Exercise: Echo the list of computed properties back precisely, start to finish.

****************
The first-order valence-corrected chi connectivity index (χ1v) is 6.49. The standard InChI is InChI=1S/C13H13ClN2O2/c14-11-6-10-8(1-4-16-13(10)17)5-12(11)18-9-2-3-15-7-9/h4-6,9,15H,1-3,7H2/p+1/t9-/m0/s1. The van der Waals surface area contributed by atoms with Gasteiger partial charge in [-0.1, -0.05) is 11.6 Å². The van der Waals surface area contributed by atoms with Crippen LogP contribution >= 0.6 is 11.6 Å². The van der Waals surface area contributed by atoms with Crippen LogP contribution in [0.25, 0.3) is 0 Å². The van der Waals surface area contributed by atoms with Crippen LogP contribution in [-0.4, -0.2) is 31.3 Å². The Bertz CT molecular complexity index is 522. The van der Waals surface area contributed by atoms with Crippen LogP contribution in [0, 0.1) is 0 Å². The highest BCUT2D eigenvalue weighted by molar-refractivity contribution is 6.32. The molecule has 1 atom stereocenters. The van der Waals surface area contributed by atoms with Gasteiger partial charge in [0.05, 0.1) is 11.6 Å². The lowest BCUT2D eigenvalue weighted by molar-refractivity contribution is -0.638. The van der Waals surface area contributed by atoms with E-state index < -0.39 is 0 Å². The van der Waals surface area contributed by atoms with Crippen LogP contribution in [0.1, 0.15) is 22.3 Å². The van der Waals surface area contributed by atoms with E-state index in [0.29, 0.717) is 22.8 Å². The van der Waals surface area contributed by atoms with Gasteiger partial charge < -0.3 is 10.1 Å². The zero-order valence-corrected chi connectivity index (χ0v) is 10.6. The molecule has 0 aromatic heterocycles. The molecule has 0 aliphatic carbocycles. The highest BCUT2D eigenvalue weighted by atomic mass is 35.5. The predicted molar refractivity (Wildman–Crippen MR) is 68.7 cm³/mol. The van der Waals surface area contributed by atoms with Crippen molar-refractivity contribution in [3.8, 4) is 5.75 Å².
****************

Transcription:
The first-order valence-corrected chi connectivity index (χ1v) is 6.49. The standard InChI is InChI=1S/C13H13ClN2O2/c14-11-6-10-8(1-4-16-13(10)17)5-12(11)18-9-2-3-15-7-9/h4-6,9,15H,1-3,7H2/p+1/t9-/m0/s1. The van der Waals surface area contributed by atoms with Gasteiger partial charge in [-0.1, -0.05) is 11.6 Å². The van der Waals surface area contributed by atoms with Crippen LogP contribution >= 0.6 is 11.6 Å². The van der Waals surface area contributed by atoms with Crippen LogP contribution in [0.25, 0.3) is 0 Å². The van der Waals surface area contributed by atoms with Crippen LogP contribution in [-0.4, -0.2) is 31.3 Å². The Bertz CT molecular complexity index is 522. The van der Waals surface area contributed by atoms with Crippen LogP contribution in [0, 0.1) is 0 Å². The highest BCUT2D eigenvalue weighted by molar-refractivity contribution is 6.32. The molecule has 1 atom stereocenters. The van der Waals surface area contributed by atoms with Gasteiger partial charge in [0.05, 0.1) is 11.6 Å². The lowest BCUT2D eigenvalue weighted by molar-refractivity contribution is -0.638. The van der Waals surface area contributed by atoms with E-state index < -0.39 is 0 Å². The van der Waals surface area contributed by atoms with Crippen LogP contribution in [0.1, 0.15) is 22.3 Å². The van der Waals surface area contributed by atoms with E-state index in [0.29, 0.717) is 22.8 Å². The van der Waals surface area contributed by atoms with Gasteiger partial charge < -0.3 is 10.1 Å². The zero-order valence-corrected chi connectivity index (χ0v) is 10.6. The molecule has 0 aromatic heterocycles. The molecule has 0 aliphatic carbocycles. The highest BCUT2D eigenvalue weighted by atomic mass is 35.5. The predicted molar refractivity (Wildman–Crippen MR) is 68.7 cm³/mol. The van der Waals surface area contributed by atoms with Crippen molar-refractivity contribution in [3.8, 4) is 5.75 Å².